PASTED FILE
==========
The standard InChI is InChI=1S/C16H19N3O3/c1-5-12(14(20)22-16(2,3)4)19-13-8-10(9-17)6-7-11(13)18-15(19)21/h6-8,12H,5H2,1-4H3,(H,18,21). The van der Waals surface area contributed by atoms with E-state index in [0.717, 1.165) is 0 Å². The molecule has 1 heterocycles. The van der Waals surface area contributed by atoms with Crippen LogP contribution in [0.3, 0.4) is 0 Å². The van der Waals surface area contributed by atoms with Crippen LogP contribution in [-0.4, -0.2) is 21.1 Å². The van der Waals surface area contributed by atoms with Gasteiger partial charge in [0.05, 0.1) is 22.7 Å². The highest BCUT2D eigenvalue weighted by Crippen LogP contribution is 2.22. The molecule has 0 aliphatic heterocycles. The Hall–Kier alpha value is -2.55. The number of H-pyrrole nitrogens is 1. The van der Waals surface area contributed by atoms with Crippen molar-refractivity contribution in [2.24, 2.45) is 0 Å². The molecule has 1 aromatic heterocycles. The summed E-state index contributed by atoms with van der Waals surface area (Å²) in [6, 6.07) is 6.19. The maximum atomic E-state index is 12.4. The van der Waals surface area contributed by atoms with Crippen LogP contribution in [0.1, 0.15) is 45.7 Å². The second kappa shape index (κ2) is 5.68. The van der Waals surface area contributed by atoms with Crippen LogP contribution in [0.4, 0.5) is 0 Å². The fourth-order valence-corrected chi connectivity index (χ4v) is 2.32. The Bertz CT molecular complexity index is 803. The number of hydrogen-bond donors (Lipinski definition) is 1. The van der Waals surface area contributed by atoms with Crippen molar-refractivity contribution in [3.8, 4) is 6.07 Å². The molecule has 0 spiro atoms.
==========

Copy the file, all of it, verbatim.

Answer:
The standard InChI is InChI=1S/C16H19N3O3/c1-5-12(14(20)22-16(2,3)4)19-13-8-10(9-17)6-7-11(13)18-15(19)21/h6-8,12H,5H2,1-4H3,(H,18,21). The van der Waals surface area contributed by atoms with E-state index in [0.717, 1.165) is 0 Å². The molecule has 1 heterocycles. The van der Waals surface area contributed by atoms with Crippen LogP contribution in [0.3, 0.4) is 0 Å². The van der Waals surface area contributed by atoms with Crippen LogP contribution in [-0.4, -0.2) is 21.1 Å². The van der Waals surface area contributed by atoms with Gasteiger partial charge in [0.05, 0.1) is 22.7 Å². The highest BCUT2D eigenvalue weighted by Crippen LogP contribution is 2.22. The molecule has 0 aliphatic heterocycles. The Hall–Kier alpha value is -2.55. The number of H-pyrrole nitrogens is 1. The van der Waals surface area contributed by atoms with Crippen molar-refractivity contribution in [2.24, 2.45) is 0 Å². The molecule has 1 aromatic heterocycles. The summed E-state index contributed by atoms with van der Waals surface area (Å²) in [6, 6.07) is 6.19. The maximum atomic E-state index is 12.4. The van der Waals surface area contributed by atoms with Crippen LogP contribution in [0.1, 0.15) is 45.7 Å². The second kappa shape index (κ2) is 5.68. The van der Waals surface area contributed by atoms with Crippen LogP contribution in [0.4, 0.5) is 0 Å². The fourth-order valence-corrected chi connectivity index (χ4v) is 2.32. The Bertz CT molecular complexity index is 803. The number of hydrogen-bond donors (Lipinski definition) is 1. The van der Waals surface area contributed by atoms with Crippen molar-refractivity contribution in [3.8, 4) is 6.07 Å². The molecule has 0 spiro atoms.